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Covid tricks — spikes block pain pathway — hiding the infection

 Another day in the strange world of Covid

A new finding suggests Covid-19 doesn’t just bind to the ACE2 receptor, it also binds to a key pain receptor called neuropilin-1 receptor (NRP-1). This could explain why some people with a high viral load are asymptomatic  and infectious but unaware they are unwell. It’s like the virus is arriving with it’s own morphine. In theory this might be a successful adaption from the virus’s point of view as it may increase the spread of the disease if infected people wander around able to shed virus for longer.

Despite being fed up with the WuFlu, the efficient perfidy is something to behold (at  least to a microbiologist). It’s like a pocketknife.

On the down side,  the virus may still be damaging tissues in this painless state, which might explain some of those findings of lung and heart damage even in mild or asymptomatic cases.

There is at least one potentially very nice payoff. The finding from the University of Arizona, may lead to the design of whole new painkillers based on the coronavirus spike that is “better than opioids”.  The lead author says he has been contacted by people who had chronic pain, but noticed it disappeared while they were infected. The pain returned later as they recovered.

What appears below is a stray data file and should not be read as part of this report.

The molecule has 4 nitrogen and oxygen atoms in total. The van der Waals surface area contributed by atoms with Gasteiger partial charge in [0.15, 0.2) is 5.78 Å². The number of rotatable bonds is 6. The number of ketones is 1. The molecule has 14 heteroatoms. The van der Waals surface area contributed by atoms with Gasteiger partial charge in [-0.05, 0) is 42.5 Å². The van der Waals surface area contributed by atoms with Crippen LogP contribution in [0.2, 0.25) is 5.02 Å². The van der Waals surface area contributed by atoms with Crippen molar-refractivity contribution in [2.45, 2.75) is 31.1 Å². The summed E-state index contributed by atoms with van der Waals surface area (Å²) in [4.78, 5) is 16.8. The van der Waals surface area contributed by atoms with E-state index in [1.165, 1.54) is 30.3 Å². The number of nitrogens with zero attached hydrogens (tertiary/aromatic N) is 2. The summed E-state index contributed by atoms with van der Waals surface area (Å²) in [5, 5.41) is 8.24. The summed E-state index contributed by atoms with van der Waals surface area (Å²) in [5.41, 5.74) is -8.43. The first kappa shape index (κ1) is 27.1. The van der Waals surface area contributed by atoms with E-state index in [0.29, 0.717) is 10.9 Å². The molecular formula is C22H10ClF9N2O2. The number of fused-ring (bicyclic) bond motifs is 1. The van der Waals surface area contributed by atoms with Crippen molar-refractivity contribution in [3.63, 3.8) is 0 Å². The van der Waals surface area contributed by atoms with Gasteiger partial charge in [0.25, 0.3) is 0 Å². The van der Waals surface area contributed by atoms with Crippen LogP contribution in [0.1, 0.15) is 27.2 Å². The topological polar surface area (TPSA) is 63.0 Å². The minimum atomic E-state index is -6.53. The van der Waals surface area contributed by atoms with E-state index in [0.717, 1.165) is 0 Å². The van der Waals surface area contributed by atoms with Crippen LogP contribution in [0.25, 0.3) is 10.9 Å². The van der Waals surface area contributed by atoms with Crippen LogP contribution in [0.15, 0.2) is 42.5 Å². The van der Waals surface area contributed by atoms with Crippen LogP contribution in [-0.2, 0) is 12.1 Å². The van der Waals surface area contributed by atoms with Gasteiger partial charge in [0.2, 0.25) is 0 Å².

Perhaps we can dose people up on little parts of Covid spikes and stop a whole lot of pain and suffering in other diseases. We will get the better of this box of malware.

COVID-19 causing virus blocks the pain receptors

Neuropilins (both NRP1 and NRP2) are also associated with one of the pain pathways of the body.

According to the study published in Pain, the journal of the International Association for the Study of Pain, on 1 October 2020, the spike proteins of SARS-CoV-2 also bind to the neuropilin receptors exactly at the same spot as VEGF-A, thus interfering with the pain pathway.

To confirm their finding, scientists conducted a series of experiments on rodent models in the labs, where they used VEGF-A as a trigger to provoke the excitability of the nerve cells, thus creating pain. Following that the scientists injected the rodents with SARS-CoV-2 spike protein.

The scientists concluded that by designing small molecules against neuropilin receptors, they would be able to form a pain-relieving medication better than opioids.

Better than opioids?

He has received dozens of anecdotal emails since his study published from patients who had chronic pain conditions before getting sick. Then they got COVID and now their pain is gone,” he said. “I fully acknowledge that these are anecdotes … but it’s a recurrent theme. It’s mind boggling!” Once the COVID-19 infection subsides in the patients, their chronic pain comes back, he said.

Bear in mind,  most symptoms are due to our own immune response. The fever, the coughing, the runny nose, are all efforts by our own immune system to defeat the germs. Presumably, these symptoms still occur eventually, despite the pain relief.

I expect covid-pain-killing would not explain most true asymptomatic cases. It may perhaps keep people on their feet shedding germs further during the early days of their disease when they are also the most infectious.  True asymptomatic cases probably have some other way to defeat the virus — or who got lucky with a very small dose.


Moutal et al (2020) SARS-CoV-2 Spike protein co-opts VEGF-A/Neuropilin-1 receptor signaling to induce analgesia,


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